I'm trying to understand the usage of "knew from" in the following quote:

(suddenly cleaning ladies knew from sun-dried tomatoes, suddenly hog farmers knew from creme brulee)

Source: The Corrections

To me (not a native English speaker), this seems ungrammatical. I understand the meaning of phrases like "know a from b", but I'm unable to parse this in any way that makes sense. Does "knew from" has some special meaning here?

  • Here's a bit more context. It seems clear to me the writer doesn't have a very firm grasp on "normal" written English (and there's every indication it's simply badly-translated material), so I think the cited usage is simply a mistake (typo or ignorance, take your pick). – FumbleFingers Mar 3 '15 at 18:20

No, in this case "knew from" doesn't mean deduced. It is a colloquial usage. I've mostly heard it used in the negative, in which a person says they "don't know from" sun dried tomatoes or crème brulee or whatever. When someone says it like that, they're usually portraying themselves as a simple down-to-earth person confronted with some outlandish new-fangled absurdity. Literally it means you don't know about this that or the other thing. As noted above, it derives from a Yiddish translation. In your passage, the writer was saying something about unsophisticated folk suddenly having the means of being savvy about fancy-shmancy (another Yiddishism, I believe) high-dollar noshes (to complete the Yiddish trifecta).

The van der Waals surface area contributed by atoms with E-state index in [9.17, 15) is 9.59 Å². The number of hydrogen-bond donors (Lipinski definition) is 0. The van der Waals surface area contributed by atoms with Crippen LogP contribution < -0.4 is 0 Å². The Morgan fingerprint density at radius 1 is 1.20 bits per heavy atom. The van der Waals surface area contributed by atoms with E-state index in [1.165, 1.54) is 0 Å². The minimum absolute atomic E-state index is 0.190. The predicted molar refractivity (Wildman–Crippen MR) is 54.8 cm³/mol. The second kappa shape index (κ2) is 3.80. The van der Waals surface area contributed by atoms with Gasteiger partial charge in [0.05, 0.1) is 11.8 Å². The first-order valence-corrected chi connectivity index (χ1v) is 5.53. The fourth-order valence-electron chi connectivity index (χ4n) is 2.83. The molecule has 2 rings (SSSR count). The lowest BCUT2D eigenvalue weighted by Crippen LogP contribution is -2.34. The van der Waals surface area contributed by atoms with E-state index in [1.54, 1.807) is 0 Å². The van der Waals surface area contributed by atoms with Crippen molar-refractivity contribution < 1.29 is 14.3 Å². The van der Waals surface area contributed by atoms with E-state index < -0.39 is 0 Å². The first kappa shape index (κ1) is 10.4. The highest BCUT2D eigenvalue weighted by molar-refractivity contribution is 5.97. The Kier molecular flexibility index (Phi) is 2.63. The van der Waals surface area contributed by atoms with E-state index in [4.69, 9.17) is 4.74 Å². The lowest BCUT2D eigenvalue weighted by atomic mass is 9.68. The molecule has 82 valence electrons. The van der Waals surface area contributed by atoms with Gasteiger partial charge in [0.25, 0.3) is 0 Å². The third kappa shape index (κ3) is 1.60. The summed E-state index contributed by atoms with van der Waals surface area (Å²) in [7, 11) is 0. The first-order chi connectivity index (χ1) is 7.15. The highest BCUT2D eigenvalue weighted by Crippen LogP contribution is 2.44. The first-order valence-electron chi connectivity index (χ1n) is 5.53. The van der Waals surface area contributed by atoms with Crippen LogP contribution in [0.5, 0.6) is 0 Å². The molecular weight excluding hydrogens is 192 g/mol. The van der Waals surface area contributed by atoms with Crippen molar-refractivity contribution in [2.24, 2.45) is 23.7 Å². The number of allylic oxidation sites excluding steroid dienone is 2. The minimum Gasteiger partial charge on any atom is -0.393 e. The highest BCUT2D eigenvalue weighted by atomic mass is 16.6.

• 1
    It is a Negative Polarity Item, and therefore its use here is a matter of adding strangeness to the phenomenon -- lower-class people suddenly are familiar with the food of the upper class. It's a Yiddish idiom passed into New York English. – John Lawler Mar 3 '15 at 18:37

Well I think grammatically the sentence seems correct, even though the style is a tad informal. I haven't seen this usage a lot in writing, but reading a couple of examples you've used, didn't strike me oddly. "Knew from" could easily be a synonym for deduce. So your example sentences could also be used as "suddenly cleaning ladies deduced from sun-dried tomatoes that..." Please let me know if you're looking for a different answer.

  • I don't think that works, the sentence does not continue with anything like your suggestion (see full context in link). – tengfred Mar 3 '15 at 17:31
  • Well I regret to say that was the only usage I'm aware of. I think another user by the name Sarah has given a more compelling answer to your question. Hopefully it'd be satisfying to you. – Andy Semyonov Mar 3 '15 at 17:58

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